The same concerns also prompted Louis to pursue visible grandeur on an unprecedented scale. There have been palaces since prehistory, but none comes close to Versailles as the embodiment of monarchical power. In tandem were the many luxury trades that the king and his minister, Colbert, promoted - trades that France still dominates. Most important, however, there was the grandeur of the man himself. He was tall and, according to ideals of the time, very handsome. His bearing was magnificent - and magnificently at ease. He had the wit to conduct his court as a salon. He lived most of his life in public, but he broke down only once, and then at a time when everyone else was miserable as well. He was always and everywhere a king. He was never despotic, but he unwaveringly insisted upon being obeyed. A lot of this was hard work, but it was also the result of amazing good fortune. Coming to the throne at the age of five, he was brought up to be king. He was naturally bigger and stronger than his brother. He was good-tempered. He genuinely possessed the stoic virtues, and thrived in his masculinity at a time when when great refinement was not taken as a sign of the effete.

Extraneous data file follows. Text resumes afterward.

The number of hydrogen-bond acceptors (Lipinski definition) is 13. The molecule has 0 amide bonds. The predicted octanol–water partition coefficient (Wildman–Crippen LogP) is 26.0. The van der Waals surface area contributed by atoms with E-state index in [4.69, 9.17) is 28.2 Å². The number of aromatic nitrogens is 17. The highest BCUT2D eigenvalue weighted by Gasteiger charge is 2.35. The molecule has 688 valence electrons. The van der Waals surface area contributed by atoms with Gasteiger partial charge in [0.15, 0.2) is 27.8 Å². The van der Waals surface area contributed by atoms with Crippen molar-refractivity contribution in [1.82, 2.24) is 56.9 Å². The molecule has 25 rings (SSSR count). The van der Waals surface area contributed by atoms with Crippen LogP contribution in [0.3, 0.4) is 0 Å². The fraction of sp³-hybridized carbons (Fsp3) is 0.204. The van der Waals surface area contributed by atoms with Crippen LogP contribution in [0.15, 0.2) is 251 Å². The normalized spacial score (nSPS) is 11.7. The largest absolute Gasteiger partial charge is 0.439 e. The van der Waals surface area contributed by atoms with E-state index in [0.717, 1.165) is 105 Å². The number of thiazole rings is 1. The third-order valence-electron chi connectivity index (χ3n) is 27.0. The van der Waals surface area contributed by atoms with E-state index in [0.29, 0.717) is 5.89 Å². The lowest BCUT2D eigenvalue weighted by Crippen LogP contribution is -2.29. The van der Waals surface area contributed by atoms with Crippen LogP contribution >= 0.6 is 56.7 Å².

Louis XIV was the prince who had everything, and as with all such fairy tales, there was one apparent advantage that turned out to be something else. This was longevity. It is breathtaking to think how different the world might be today if Louis had died in 1682, at the age of forty-four. (His father, Louis XIII, died at forty-two). It was in that year that Louis moved the seat of government to Versailles. We can see that it made sense for him, but it set the regime in a cul de sac, increasingly out of touch with the world. Only somebody of Louis's force of character could govern Paris from eighteen miles out of town. In the following year, Queen Marie-Thérèse (Louis's first cousin as well as his wife) died, and he married, with utter secrecy but with the blessings of the church, Madame de Maintenon. Whether this lady was instrumental in driving Louis to revoke the Edict of Nantes, with which his grandfather Henri IV had guaranteed religious freedom of conscience, there is no doubt that the climate of smart piety that attended her made the perfect atmosphere for bringing the king round. He certainly had the support of the mass of his subjects (which is probably reason enough for him to have resisted). With the eviction of the Calvinists, Louis ruptured the possibilities of gradual modernization in France. Louis, dying four days short of his seventy-seventh birthday, was too much of a good thing. His vastly less forceful and capable son would have given France a respite.